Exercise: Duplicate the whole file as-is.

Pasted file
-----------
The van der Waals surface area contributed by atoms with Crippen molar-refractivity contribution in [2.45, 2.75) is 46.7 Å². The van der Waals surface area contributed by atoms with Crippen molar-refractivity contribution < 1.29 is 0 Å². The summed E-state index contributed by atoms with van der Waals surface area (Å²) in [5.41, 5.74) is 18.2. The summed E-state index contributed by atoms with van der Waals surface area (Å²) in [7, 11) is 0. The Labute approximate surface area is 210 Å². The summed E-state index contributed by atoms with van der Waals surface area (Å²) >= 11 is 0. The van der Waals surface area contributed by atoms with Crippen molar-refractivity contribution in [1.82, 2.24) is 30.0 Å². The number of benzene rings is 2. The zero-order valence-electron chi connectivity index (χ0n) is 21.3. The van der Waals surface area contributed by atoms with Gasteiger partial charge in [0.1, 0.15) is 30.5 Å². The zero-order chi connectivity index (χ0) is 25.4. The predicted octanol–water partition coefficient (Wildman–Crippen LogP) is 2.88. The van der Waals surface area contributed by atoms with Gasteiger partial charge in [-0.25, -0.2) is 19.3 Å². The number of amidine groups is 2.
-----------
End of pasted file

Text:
The van der Waals surface area contributed by atoms with Crippen molar-refractivity contribution in [2.45, 2.75) is 46.7 Å². The van der Waals surface area contributed by atoms with Crippen molar-refractivity contribution < 1.29 is 0 Å². The summed E-state index contributed by atoms with van der Waals surface area (Å²) in [5.41, 5.74) is 18.2. The summed E-state index contributed by atoms with van der Waals surface area (Å²) in [7, 11) is 0. The Labute approximate surface area is 210 Å². The summed E-state index contributed by atoms with van der Waals surface area (Å²) >= 11 is 0. The van der Waals surface area contributed by atoms with Crippen molar-refractivity contribution in [1.82, 2.24) is 30.0 Å². The number of benzene rings is 2. The zero-order valence-electron chi connectivity index (χ0n) is 21.3. The van der Waals surface area contributed by atoms with Gasteiger partial charge in [0.1, 0.15) is 30.5 Å². The zero-order chi connectivity index (χ0) is 25.4. The predicted octanol–water partition coefficient (Wildman–Crippen LogP) is 2.88. The van der Waals surface area contributed by atoms with Gasteiger partial charge in [-0.25, -0.2) is 19.3 Å². The number of amidine groups is 2.